Applied Analysis of the Navier-Stokes EquationsPaperback Cambridge Texts in Applied Mathematics
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- Publisher: CAMBRIDGE UNIVERSITY PRESS
- Format: Paperback | 232 pages
- Dimensions: 152mm x 226mm x 16mm | 381g
- Publication date: 1 June 1995
- Publication City/Country: Cambridge
- ISBN 10: 052144568X
- ISBN 13: 9780521445689
- Illustrations note: 23 b/w illus. 50 exercises
- Sales rank: 1,137,419
The Navier-Stokes equations are a set of nonlinear partial differential equations comprising the fundamental dynamical description of fluid motion. They are applied routinely to problems in engineering, geophysics, astrophysics, and atmospheric science. This book is an introductory physical and mathematical presentation of the Navier-Stokes equations, focusing on unresolved questions of the regularity of solutions in three spatial dimensions, and the relation of these issues to the physical phenomenon of turbulent fluid motion. Intended for graduate students and researchers in applied mathematics and theoretical physics, results and techniques from nonlinear functional analysis are introduced as needed with an eye toward communicating the essential ideas behind the rigorous analyses.
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'The book is written for anyone who strives to understand the inherent difficulties of the nonlinear Navier-Strokes equations ... Hopefully, the book will see many editions.' P. Kahlig, Meteorology and Atmospheric Physics ' ... the authors have done a thoughtful job of expounding ideas that are not close to the hearts of many mathematicians yet are capable of providing new basic and computational understandings.' J. R. Ockendon, Journal of Fluid Mechanics 'The clear structuring of the scientific content is to be appreciated ... The exercises at the end of each chapter are well selected ... Hopefully the book will see many editions.' P. Kahlig, Meteorology and Atmospheric Physics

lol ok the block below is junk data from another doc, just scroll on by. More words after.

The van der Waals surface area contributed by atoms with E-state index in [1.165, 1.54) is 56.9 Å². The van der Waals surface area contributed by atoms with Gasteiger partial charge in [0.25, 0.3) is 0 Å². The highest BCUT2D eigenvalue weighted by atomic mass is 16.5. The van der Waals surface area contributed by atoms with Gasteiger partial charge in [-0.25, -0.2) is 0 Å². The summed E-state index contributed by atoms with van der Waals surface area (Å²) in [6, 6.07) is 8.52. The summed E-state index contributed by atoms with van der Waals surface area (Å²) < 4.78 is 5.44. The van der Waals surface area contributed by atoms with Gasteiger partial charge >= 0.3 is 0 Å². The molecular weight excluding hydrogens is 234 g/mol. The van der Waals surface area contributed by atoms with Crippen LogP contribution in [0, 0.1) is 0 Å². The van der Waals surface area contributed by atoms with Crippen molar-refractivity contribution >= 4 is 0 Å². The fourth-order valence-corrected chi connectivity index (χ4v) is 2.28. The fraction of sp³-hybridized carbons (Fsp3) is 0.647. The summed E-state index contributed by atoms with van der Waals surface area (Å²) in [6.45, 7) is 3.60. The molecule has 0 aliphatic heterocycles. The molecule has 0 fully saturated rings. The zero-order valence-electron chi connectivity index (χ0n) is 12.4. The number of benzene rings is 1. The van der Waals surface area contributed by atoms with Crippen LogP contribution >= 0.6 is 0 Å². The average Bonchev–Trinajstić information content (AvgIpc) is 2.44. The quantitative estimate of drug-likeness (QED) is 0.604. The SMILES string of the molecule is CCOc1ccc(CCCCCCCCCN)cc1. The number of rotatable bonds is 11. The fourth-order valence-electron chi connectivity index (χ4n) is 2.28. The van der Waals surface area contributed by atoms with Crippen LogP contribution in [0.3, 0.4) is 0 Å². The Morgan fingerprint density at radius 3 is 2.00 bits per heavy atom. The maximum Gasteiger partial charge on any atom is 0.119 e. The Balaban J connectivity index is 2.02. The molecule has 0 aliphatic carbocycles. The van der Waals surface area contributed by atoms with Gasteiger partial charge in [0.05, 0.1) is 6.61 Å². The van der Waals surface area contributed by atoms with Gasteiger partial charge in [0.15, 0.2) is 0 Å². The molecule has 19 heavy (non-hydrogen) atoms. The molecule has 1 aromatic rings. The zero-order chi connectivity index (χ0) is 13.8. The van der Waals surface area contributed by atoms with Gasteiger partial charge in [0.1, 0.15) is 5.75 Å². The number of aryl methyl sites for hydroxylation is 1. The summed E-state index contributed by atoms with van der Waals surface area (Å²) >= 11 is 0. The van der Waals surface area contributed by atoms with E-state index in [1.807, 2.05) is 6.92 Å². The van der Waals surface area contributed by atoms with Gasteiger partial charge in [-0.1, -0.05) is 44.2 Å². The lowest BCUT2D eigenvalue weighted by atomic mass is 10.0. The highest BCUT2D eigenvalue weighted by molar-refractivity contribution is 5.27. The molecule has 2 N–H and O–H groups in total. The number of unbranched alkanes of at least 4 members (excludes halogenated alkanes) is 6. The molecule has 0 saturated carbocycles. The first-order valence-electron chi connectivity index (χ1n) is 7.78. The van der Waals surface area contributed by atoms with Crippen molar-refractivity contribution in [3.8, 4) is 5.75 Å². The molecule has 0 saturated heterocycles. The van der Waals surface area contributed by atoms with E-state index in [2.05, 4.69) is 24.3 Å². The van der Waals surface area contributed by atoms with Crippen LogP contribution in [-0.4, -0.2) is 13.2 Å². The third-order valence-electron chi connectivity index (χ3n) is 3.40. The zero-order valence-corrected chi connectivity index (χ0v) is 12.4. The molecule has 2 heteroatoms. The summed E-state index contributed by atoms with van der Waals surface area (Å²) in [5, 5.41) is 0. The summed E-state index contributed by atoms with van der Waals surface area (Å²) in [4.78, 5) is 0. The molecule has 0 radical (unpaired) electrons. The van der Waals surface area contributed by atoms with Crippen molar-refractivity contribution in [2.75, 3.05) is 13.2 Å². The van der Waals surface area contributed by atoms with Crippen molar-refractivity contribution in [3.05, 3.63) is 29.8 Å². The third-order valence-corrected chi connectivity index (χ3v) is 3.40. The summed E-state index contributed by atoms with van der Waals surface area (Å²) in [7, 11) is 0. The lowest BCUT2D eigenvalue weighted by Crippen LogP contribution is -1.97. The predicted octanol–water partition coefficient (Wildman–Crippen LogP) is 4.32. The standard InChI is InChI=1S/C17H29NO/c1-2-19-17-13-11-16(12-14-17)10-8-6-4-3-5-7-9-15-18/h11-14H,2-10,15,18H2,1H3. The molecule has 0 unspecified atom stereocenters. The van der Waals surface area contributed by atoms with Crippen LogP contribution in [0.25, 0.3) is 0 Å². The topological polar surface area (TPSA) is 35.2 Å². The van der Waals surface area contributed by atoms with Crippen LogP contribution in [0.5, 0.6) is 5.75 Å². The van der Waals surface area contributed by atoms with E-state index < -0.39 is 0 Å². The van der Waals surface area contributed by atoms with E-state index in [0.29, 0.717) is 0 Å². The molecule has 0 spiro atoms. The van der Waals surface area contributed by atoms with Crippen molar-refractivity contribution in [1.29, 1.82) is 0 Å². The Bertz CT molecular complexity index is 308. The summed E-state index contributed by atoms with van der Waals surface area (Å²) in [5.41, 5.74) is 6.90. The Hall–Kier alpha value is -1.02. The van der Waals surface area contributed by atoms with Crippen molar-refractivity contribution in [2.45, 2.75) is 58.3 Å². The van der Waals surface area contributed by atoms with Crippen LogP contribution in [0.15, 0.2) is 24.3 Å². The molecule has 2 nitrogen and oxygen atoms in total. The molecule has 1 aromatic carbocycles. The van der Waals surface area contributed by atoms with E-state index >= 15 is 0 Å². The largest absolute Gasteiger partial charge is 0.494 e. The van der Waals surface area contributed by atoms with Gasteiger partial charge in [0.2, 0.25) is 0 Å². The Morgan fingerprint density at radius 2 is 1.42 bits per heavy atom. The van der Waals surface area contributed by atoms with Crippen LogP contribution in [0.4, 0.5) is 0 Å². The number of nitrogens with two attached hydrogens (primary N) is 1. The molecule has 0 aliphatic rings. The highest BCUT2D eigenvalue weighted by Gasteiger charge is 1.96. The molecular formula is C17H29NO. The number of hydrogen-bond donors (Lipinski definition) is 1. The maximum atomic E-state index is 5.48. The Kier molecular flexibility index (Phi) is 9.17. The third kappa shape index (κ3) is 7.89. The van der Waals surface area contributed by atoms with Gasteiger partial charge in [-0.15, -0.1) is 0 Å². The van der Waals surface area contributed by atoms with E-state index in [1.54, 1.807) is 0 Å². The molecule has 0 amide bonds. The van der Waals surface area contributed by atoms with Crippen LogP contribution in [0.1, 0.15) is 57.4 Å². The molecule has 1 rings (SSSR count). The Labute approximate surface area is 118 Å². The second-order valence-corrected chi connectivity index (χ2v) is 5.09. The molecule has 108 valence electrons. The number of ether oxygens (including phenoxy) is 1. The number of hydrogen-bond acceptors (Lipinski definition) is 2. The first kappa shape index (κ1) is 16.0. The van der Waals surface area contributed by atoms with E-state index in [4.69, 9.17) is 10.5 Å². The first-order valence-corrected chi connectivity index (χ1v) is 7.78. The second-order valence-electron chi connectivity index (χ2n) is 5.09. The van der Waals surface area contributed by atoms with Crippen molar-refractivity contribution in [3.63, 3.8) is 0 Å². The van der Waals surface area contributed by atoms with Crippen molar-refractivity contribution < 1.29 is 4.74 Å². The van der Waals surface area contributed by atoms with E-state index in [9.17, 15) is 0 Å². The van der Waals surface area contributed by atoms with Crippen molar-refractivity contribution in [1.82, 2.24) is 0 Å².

Table of contents
1. The equations of motion; 2. Dimensionless parameters and stability; 3. Turbulence; 4. Degrees of freedom, dynamical systems and attractors; 5. On the existence, uniqueness and regularity of solutions; 6. Ladder results for the Navier-Stokes equations; 7. Regularity and length scales for the 2-d and 3-d Navier-Stokes equations; 8. Exponential decay of the Fourier power spectrum; 9. The attractor dimension for the Navier-Stokes equations; 10. Energy dissipation rate estimates for boundary-driven flows.